Hyderabad’s Vision 2030 need of the hour

JLL report suggests rapid growth inducing more pressure on existing infrastructure

By   |  Published: 3rd Aug 2019  12:02 amUpdated: 3rd Aug 2019  12:53 am
LOOKING FORWARD: With the city witnessing rapid development and swift growth in population it is high time that authorities looked ahead. — Photo: Hrudayanand

Hyderabad: Vision 2020 and its master plans are now passé. It’s time for Vision 2030. And with various global agencies including the World Economic Forum (WEF) acknowledging Hyderabad as one of the fastest growing cities in the world, it is time to plan ahead now.

The rapidly developing city, which is also witnessing a swift growth in population, will have to look all around, identify its requirements and plan carefully ahead, apart from ensuring that the plans do not remain on paper.

A recent report on ‘Hyderabad, a Global City in the Making’ published by real estate and investment management firm JLL, delves into the 2030 theory and quotes the United Nation’s ‘World’s Cities in 2018’ data booklet, which says the population of Hyderabad has grown from 5.6 million in 2000 to 9.48 million in 2018 and was likely to reach 12.8 million by 2030.

The report goes on to say that while the city, during the last five years has been on a growth trajectory and had attracted huge investments from all major tech and financial companies of the world, this growth has induced more pressure on the existing social and physical infrastructure. The rapid population growth has also added to this pressure, the report said.

The WEF reckons Hyderabad as one of the fastest growing cities in the world from 2019 to 2035. And, to accommodate the needs of this fast growing city, JLL said that the broad requirements can be seen with urban real estate as a good indicator of the level, be it of civic services, market directions, urban management systems and livability. The report has also made a number of recommendations.

Decentralization of business hubs
Unlike Bengaluru, the Delhi-National Capital Region and Mumbai, Hyderabad has only one IT corridor in the western part of the city. This leads to congestion and one-dimensional development, JLL notes, saying that developers and corporate clients have to be given incentives to invest in alternative IT corridors such as Uppal and Shamshabad. The upcoming ‘Look East Policy’ can be used as a major tool for controlling further development of commercial and residential developments in the western part of Hyderabad and encourage these developments in the east, it says, adding that the excellent connectivity of the ORR should be utilized for this.

New infrastructure for suburbs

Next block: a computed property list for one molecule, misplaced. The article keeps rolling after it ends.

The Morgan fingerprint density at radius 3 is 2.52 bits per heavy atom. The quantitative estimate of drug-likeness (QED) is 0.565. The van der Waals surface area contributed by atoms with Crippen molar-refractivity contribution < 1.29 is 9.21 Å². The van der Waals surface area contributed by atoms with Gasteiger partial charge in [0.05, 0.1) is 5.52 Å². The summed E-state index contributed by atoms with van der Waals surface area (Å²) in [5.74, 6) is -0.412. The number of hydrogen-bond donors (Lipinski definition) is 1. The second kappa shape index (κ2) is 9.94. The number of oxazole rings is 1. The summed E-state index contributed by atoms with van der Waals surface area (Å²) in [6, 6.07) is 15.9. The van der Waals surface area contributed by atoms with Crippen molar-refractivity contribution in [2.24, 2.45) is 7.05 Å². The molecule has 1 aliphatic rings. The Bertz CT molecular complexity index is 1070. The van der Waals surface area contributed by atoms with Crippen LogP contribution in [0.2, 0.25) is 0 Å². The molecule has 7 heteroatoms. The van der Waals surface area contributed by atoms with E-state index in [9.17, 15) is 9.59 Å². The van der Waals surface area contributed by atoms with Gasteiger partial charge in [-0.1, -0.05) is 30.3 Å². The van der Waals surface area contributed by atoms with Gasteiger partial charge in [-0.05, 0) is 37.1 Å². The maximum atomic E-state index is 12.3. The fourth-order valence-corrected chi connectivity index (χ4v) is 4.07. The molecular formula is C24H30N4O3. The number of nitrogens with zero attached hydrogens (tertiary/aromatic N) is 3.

The report also calls for new infrastructure developments such as public transport and road network in the suburbs of the city. “Improvement in transport and water supply facilities at locations like ECIL, Ghatkesar, Kompally and Adibatla will improve the existing living conditions and also further boost real estate development. The existing roads have to be maintained properly for smooth flow of traffic within the city and reduce commuting time in the city,” it said.

Emphasis on social infrastructure
Calling for special emphasis on social infrastructure, JLL also suggests that it be made mandatory for developers to ensure open spaces, recreational centres and health and educational facilities. Parks, playgrounds and party halls are the need of the hour. Core city locations like Koti, LB Nagar, Secunderabad and Uppal and their surrounding locations need public parks on priority, the report said.

New technology for efficient management
Also stressing on introduction of urban infrastructure management technologies, the JLL report said Internet of Things, Artificial Intelligence, sensors and geospatial technology have to be used to gather accurate data and detect real time data on infrastructure problems to bring in efficiency in infrastructure management.

The city’s short term growth, the report points out, is strong as the city experienced good office space leasing of more than 7 million sqft in 2018, which is twice that of the 2017 figure. This indicates economic growth through increased earnings and demographic growth with increased employment.

“With short term dynamics in place, Hyderabad just needs that last push to build a sustainable living environment and become future proof. This is only possible through efficient implementation of urban infrastructure projects and development policies by the government and city authorities in collaboration with the citizens of Hyderabad,” the report says, adding that Hyderabad has the potential to become a model city if it pursues aggressively the path towards enhancing its living standards to global levels. “It will then become a role model for other cities to emulate,” the report concludes.

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